Who is Responsible for Application Security? Development or Security?

Thursday, January 10, 2013

Matt Neely

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A recent uptick in the importance of application security driving the debate

During a recent visit to a client site, I took part in a discussion where the Development Department and the Security Department were arguing over which group was responsible for the security of web applications.  Security felt it was the responsibility of the developers, and the developers felt it was the responsibility of security.  I commonly see this debate taking place inside organizations, so I wanted to spend this blog post discussing where that responsibility lies.

Some definitions

When this discussion comes up, the first thing that needs to be defined is what exactly we are talking about when we say “the security of web applications”.  For this blog post, we are going to limit the scope of Web Application Security to “ensuring the web application is securely coded to avoid security vulnerabilities and defects”.  However, it is important to remember that developing and maintaining a secure web application does not stop at making sure the application is properly coded.  A mature Web Application Security program incorporates security into their software development life cycle.  This includes activities such as:

  • Application threat modeling being performed when generating requirements for applications
  • Security requirements properly gathered
  • Reviewing the architecture of the application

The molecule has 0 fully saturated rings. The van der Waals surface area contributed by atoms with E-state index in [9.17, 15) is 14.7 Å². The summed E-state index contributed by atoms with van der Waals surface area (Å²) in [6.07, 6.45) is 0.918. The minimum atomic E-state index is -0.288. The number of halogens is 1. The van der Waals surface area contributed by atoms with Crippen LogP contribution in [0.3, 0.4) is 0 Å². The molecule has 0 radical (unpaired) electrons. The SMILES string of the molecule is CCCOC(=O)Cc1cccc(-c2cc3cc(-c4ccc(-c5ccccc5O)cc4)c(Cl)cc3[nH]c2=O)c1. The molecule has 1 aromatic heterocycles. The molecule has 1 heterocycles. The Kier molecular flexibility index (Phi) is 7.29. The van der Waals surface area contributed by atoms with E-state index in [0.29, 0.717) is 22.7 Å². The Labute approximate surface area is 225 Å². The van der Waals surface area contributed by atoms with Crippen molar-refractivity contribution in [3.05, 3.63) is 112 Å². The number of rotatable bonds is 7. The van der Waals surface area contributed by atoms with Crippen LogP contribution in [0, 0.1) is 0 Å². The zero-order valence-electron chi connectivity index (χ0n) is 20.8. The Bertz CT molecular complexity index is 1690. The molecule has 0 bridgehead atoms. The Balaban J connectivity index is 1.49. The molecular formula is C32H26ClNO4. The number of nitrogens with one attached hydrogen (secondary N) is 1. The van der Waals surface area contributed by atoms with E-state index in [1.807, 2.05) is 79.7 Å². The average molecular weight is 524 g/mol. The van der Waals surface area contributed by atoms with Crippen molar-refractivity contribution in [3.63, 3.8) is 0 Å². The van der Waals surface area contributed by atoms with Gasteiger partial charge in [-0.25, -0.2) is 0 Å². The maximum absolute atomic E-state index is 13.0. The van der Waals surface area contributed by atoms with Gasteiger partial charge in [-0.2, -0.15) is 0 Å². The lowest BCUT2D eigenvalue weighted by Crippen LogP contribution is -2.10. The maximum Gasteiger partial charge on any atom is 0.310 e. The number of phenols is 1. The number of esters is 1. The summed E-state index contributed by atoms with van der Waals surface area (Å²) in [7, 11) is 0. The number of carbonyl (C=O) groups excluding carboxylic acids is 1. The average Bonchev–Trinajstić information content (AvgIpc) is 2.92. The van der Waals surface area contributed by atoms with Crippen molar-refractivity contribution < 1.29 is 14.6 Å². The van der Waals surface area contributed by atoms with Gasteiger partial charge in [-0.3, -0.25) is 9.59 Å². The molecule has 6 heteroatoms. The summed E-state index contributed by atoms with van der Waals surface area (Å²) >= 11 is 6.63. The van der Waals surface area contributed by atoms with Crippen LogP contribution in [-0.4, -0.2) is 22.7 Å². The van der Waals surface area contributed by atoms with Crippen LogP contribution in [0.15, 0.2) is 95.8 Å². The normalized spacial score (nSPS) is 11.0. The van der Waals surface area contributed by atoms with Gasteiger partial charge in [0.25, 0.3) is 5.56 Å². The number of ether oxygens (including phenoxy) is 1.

• Regularly assessing application until they are removed from production

It is equally important to make sure the infrastructure supporting the web applications is also secure and properly monitored.  However, covering all these items is beyond what can be covered in a short blog post.

It’s both (of course), but what does that mean?

The simple answer to this often debated question is both development and security are responsible for ensuring the security of web applications and they need to work together; neither group can achieve their goals alone.  However, each group has their own separate set of responsibilities when it comes to developing secure web applications.

1. First, developers need to have the proper training to know how to securely code web applications.  This is a key skill left out of most college course on programming.  Second, the developers and security staff need to develop Secure Coding Guidelines for each language used at the company.  These guidelines will provide the application developers with information on how they should securely code common functions.  It is important for security and the developers to work together to generate this document to ensure the guide is useful to developers, allows developers to code in an optimized fashion, and properly addresses security concerns.

2. Once developers have been trained and Secure Coding Practices have been established, the developers need to perform internal checks on the code they are developing to ensure the code is vulnerability free.  These internal checks help ensure the Secure Coding Practices are being followed and are a great way to improve developer’s knowledge of how to securely code web applications.  Throughout this process, the Security or Quality Assurance (QA) group should perform spot checks to make sure the internal developer code checks are being performed.